LAS VEGAS -- Intense competition in the tech industry tends to benefit consumers and bring awe-inspiring, beautiful products to market, but the competition itself is never pretty. The ongoing rivalry between South Korean tech giants Samsung and LG was in full swing during CES 2015, and the TV bosses of both companies had some choice words to share on each others' quantum dot and OLED TV efforts.
At a press conference at CES, Head of LG Electronics Kwon Bong-suk said the company's OLED TVs were "in a different dimension to LCD," highlighting the technology's superiority to quantum dot LCD TVs.
"CRT TVs were first generation. LCD TVs were second. OLED TVs are the third generation, and in a whole different dimension (with its predecessors)," said LG's TV boss. "LG Electronics has for two to three years stressed the superiority of OLED." He called out Samsung directly, asking "whether they aren't doing OLED or they can't do OLED."
Samsung had previously said it won't be releasing any OLED TVs in 2015 as it believes market demand for the technology is still too low.
Kwon said that LG will lead the market in OLED TVs this year with a three-track plan: launching a full lineup, securing price competitiveness and pursuing an aggressive market strategy. LG has set up OLED TV production line in Mexico, Brazil, Poland, China, India and Vietnam, and its display affiliate invested 700 billion won in 2014 in OLED production lines to increase price competitiveness through mass production.
LG is targeting "growth rate higher than the market average," said Kwon. The South Korean tech giant's TV market share has grown for the three straight years.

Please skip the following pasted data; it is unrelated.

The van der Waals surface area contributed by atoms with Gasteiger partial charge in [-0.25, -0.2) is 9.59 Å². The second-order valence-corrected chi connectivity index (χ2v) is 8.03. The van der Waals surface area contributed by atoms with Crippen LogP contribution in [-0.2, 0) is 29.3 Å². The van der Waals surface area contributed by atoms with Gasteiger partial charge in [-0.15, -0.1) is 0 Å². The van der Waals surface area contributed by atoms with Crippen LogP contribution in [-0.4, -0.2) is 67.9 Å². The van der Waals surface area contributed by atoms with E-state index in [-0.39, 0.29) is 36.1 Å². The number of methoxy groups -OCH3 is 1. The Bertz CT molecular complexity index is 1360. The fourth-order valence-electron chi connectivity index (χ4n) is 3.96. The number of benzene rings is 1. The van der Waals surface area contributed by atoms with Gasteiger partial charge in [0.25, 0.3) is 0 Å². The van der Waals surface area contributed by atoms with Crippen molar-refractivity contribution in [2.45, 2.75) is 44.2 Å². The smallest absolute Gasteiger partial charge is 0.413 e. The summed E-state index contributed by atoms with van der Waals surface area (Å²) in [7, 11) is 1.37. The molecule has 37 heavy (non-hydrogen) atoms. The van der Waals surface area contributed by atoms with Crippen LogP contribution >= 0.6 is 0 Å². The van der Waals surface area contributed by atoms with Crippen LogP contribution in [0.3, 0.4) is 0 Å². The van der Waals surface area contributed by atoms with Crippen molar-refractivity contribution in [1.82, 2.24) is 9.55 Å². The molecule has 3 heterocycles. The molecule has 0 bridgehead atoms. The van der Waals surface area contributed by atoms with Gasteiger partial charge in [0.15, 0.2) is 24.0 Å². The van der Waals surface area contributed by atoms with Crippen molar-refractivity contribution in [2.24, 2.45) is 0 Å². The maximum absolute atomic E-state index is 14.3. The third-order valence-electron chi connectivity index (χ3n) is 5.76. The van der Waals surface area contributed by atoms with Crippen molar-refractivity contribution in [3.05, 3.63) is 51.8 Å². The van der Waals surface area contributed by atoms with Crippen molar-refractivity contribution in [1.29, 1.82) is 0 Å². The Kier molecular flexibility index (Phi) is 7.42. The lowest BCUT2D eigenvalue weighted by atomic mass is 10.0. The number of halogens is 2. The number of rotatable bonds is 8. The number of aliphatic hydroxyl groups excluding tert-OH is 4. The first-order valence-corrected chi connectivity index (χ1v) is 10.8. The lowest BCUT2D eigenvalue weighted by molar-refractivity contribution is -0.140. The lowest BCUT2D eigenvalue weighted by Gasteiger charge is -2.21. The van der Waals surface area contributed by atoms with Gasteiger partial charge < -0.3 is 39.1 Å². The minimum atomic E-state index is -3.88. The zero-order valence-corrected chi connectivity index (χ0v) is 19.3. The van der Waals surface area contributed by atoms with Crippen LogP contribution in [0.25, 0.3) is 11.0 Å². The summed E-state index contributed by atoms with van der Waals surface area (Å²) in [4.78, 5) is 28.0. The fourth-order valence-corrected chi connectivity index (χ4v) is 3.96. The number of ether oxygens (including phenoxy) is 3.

In QD LCD TVs, Kwon said there are exclusive deals in place to receive QD materials from Dow Chemicals, and LG is ready to launch the recently unveiled models around March. "No competitor has the exclusive supply line with Dow Chemicals that we have and we aren't worried about shortness in supply."
The mass uptake of QD LCD TVs "will happen not based on the production and sales capabilities of TV makers but the chemical firms providing the QD materials," said LG's TV boss, adding that companies attending CES that are showing QD TVs, such as Samsung and TCL, won't reach their sales targets due to shortage of materials.
Samsung is using its own QD materials for its SUHD TVs instead of outsourcing them, in contrast with LG's deal with Dow Chemical. Samsung's head of visual displays, Kim Hyun-suk, said "I know how our competitor made their sample of (QD LCD TVs) and I can say it seems they are not production ready. A March launch [for LG's QD LCD TVs] seems doubtful."
"We also got samples [of QD materials] from Dow Chemical," said the Samsung TV boss. "The nano-module is incredibly sensitive to the surrounding environment. So they need to guarantee a long life span. It also seems week against water and heat."
Kim said it took Samsung five years to prepare the QD materials for commercialization. "Samsung Electronics is the only company that can guarantee reliability when it comes to QD," said the president.
On rivals in general that showed off curved TVs during CES, he said that Samsung was the only company mass producing them, that anybody could make a sample for tradeshows.
LG's Kwon also directed barbs at Samsung's Tizen TVs, calling it "nothing new" and less intuitive compared to LG's recently launched webOS 2.0 TVs. "When I saw our competitor's OS, it occurred to me that we have already shown the answer sheet for Smart TVs last year. LG Electronics already launched last year our intuitive UI-based webOS TVs," said Kwon.
Sam Kim, VP of LG's TV product planning function division, called Samsung "essentially a good marketing company ... I think they have a lot of money to spend on marketing."
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